KENT LaCroix, chairman of the Automobile Dealers Association (ADA), believes Jamaica's productive sector will be hard hit with the June 1 hike in the Common External Tariff (CET) duty imposed on pickups.
Recently, as part of an effort to raise an additional $19.3b in new taxes, the Government increased the import duty on motor-vehicle imports over 2,000cc from 20 to 30 per cent. The duty is, however, also applicable to all pickups while trucks, panel vans, and buses are exempted from the increase.
Pick-ups fall in three general categories: up to 1,850 kg; over 1,850 to 2,200 kg; and, over 2,200 kg.
LaCroix said while his new-car import umbrella group is unopposed to paying taxes, he, however, feels pickups were "unfairly" singled out.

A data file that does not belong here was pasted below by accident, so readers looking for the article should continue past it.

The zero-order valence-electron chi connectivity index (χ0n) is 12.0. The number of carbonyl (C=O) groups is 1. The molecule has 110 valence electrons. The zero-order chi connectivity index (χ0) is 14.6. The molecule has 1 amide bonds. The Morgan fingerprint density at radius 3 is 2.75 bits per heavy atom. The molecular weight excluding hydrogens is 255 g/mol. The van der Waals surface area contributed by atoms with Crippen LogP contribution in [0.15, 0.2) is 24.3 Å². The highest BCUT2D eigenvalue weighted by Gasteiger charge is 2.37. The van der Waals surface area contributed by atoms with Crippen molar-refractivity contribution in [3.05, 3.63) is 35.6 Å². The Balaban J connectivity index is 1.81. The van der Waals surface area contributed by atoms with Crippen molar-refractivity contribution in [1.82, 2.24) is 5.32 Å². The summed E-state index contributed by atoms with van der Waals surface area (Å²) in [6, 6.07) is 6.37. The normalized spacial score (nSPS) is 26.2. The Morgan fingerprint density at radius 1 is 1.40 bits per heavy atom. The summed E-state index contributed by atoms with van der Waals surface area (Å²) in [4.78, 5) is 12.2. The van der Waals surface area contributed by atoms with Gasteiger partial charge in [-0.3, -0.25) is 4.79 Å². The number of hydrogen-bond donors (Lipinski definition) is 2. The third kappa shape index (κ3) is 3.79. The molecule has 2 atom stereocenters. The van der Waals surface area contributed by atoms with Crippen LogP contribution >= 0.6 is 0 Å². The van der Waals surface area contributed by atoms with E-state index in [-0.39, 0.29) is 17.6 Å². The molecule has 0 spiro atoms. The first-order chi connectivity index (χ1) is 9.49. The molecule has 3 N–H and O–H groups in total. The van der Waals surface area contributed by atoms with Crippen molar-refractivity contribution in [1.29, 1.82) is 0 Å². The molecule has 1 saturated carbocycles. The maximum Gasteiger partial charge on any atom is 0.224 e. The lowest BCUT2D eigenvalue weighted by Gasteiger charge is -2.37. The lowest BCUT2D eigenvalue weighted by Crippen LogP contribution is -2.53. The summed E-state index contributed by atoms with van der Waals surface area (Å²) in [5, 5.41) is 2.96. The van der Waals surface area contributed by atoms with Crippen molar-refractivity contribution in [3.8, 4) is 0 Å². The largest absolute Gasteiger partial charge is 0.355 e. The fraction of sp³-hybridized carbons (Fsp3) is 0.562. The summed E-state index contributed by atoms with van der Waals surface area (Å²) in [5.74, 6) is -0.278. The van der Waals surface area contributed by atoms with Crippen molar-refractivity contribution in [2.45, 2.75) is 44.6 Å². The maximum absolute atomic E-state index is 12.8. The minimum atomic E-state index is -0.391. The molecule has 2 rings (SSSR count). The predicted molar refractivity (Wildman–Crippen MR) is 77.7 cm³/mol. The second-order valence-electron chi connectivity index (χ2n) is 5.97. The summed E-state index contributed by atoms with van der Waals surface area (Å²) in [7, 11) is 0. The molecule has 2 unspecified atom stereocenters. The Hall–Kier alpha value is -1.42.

"The CET on all pick-ups — whether two- or four-wheel drive — regardless of the cc ratings, has been increased from 20 per cent to 30 per cent," LaCroix told Auto. "And CET is the first part of the duty. All other taxes are then added."
He said the productive sector would be greatly affected by this move.
"Pickups are the work horses of the productive sector and the end consumers would have to bear the brunt of the taxes," he said.
Lynvalle Hamilton, president of the Jamaica Used Car Dealers Association (JUDCA), said he has not yet seen any official document with regards to the duty hike on pickups. He, however, shares the view that such a move would definitely have a negative impact on the productive sector.
"If the increase in duties also apply to pickups, this would be a big blow to several of Jamaica's industries which depend on these vehicles," he said. "Pickups are very expensive vehicles, and we [JUDCA] thought the government would have reduced the tax to help generate sales... hence more revenue for them."